F T C Agrees To Remove Zuckerberg As Defendant In Antitrust Suit

The Federal Trade Commission has said it will remove Mark Zuckerberg, the chief executive of Meta, from a lawsuit to block the company’s acquisition of Within Unlimited, an artificial intelligence start-up.

The agency said in a court filing on Tuesday that it agreed to drop Mr. Zuckerberg as a defendant after Meta, formerly known as Facebook, promised he would not try to personally purchase Within Unlimited. Meta had asked the agency to remove Mr. Zuckerberg as a defendant.

In June, the F.T.C. filed its complaint with U.S. District Court for the Northern District of California to prevent Meta and Mr. Zuckerberg from acquiring Within, which makes the popular virtual-reality fitness app Supernatural. The F.T.C. included Mr. Zuckerberg as a defendant in the suit and accused him and Meta of planning to buy Within to dominate the nascent virtual-reality market and violate antitrust laws.

The lawsuit — which is part of a new strategy by Lina Khan, the F.T.C. chair, to be more forward-looking in antitrust enforcement — is considered a long shot by many legal experts because it involves an acquisition in a nascent market with many start-ups. In the past, most antitrust court cases involved more mature markets and focused on how a merger can lead to higher prices for consumers.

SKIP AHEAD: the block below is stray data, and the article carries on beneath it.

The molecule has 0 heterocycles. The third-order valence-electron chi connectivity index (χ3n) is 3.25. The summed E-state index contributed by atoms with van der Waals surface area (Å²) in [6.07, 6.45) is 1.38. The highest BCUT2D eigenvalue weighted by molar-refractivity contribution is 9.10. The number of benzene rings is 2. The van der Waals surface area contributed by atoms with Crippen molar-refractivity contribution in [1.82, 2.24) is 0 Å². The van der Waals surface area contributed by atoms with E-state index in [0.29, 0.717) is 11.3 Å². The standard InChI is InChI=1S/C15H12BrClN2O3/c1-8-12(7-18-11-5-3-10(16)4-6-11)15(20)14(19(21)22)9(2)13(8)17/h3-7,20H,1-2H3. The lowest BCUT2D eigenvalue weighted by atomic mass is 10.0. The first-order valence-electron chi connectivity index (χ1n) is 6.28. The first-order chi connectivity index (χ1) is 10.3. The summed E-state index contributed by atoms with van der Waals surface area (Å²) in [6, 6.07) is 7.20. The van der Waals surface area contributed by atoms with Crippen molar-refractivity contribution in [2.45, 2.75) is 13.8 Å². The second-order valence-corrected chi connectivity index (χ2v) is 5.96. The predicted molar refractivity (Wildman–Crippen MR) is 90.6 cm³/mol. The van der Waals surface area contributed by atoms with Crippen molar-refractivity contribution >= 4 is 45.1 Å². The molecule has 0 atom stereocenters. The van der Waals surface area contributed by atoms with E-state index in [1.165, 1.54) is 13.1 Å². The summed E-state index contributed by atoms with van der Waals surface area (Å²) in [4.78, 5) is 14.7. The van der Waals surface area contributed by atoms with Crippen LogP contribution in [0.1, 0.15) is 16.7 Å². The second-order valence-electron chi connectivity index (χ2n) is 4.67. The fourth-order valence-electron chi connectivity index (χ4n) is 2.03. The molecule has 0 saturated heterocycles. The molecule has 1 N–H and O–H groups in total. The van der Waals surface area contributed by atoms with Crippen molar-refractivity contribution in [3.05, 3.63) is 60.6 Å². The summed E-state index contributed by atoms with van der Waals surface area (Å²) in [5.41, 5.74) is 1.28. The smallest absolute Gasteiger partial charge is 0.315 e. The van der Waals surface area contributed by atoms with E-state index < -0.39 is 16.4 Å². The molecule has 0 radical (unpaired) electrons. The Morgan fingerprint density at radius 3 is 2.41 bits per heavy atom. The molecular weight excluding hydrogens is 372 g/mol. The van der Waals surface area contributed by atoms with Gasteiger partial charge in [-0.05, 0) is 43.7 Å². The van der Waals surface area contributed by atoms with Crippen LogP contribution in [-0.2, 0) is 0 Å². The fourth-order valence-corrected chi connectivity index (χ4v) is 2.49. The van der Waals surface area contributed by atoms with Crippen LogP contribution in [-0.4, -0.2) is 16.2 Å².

But Ms. Khan has said she plans to prevent the biggest tech platforms from extending their dominance into emerging markets, such as virtual reality. The F.T.C. previously failed to predict problems with mergers between tech companies, Ms. Khan has said. In 2012, for instance, the agency approved Facebook’s purchase of Instagram, a deal that facilitated the rise of Facebook into a social media juggernaut.

The F.T.C. lawsuit against Meta was also the first major action against a tech company under Ms. Khan, who has vowed to step up scrutiny of corporate executives and hold them to greater account for violations by their companies.

The F.T.C. did not immediately respond to a request for comment, and Meta declined to comment.

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